The NET119 Emergency Report System for people with hearing and speaking disabilities has been introduced in some fire departments in the central Japan prefecture of Niigata. It enables people to make emergency reports via the internet using smartphones or other devices and their location information is instantly sent to fire stations, leading to quick dispatches.
Disabled people accounted for 24.6 percent of total “disaster-related deaths” in the northeastern prefectures of Fukushima, Iwate and Miyagi, far above their 7 percent representation among the population as a whole estimated by the health ministry.
Around 60 percent of local government buildings across Japan were not equipped with emergency power supplies lasting 72 hours, a crucial time frame in saving human lives during times of disaster, the Fire and Disaster Management Agency said Thursday.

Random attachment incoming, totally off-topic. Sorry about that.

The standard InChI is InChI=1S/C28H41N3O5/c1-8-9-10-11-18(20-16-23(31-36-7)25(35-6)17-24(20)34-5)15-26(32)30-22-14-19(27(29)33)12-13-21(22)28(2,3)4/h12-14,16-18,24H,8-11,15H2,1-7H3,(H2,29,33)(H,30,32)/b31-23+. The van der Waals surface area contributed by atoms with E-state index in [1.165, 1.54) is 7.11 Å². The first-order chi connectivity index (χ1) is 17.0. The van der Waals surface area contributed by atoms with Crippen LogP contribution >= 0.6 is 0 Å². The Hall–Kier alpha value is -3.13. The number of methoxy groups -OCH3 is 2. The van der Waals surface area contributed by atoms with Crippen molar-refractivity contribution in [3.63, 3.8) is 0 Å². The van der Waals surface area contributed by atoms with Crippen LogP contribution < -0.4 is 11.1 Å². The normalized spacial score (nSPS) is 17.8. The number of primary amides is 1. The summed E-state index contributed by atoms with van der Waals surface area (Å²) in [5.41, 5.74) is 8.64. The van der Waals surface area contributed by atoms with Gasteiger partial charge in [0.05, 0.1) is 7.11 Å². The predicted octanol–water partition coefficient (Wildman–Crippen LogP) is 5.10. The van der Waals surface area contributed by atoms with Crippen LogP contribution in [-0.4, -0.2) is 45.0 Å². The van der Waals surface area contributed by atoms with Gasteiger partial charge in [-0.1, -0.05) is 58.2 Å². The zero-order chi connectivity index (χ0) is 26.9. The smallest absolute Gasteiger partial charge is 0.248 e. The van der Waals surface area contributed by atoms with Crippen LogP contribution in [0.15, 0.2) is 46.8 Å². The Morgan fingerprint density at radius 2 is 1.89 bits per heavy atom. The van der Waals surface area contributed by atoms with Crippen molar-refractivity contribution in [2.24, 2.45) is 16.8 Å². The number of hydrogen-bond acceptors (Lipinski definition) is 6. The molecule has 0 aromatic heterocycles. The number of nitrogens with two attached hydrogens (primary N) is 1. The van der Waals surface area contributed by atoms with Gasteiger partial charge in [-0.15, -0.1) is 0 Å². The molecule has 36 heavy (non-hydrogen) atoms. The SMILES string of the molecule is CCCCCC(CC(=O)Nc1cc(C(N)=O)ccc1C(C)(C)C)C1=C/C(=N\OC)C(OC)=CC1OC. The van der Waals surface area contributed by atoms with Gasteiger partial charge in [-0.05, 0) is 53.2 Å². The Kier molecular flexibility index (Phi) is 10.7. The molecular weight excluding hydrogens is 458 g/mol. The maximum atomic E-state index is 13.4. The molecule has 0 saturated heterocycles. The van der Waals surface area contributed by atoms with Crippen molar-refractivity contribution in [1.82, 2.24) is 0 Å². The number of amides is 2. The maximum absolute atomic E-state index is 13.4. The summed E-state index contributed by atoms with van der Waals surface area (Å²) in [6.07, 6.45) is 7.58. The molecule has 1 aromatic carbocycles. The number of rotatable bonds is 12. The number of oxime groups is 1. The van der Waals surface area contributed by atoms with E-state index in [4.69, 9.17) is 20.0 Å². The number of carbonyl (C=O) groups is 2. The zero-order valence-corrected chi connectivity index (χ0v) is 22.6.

“The designation is made for extraordinary and very severe disasters that destroy or damage a great number of houses and disrupt transport and vital services in wide areas so that impacts on afflicted individuals and businesses are minimized.”
“The government’s earthquake research headquarters has redesigned the national earthquake prediction map in attempt to make it easier for people with color blindness; a condition that affects approximately three million people in Japan, to understand.”
“OSAKA — More than 80% of municipalities in three western Japan prefectures that saw high casualties in last summer’s torrential rain disaster have since failed to update or review the way they implement assisted evacuation lists for residents that would have difficulty fleeing on their own, such as the elderly or people with disabilities, a Mainichi Shimbun survey has shown.”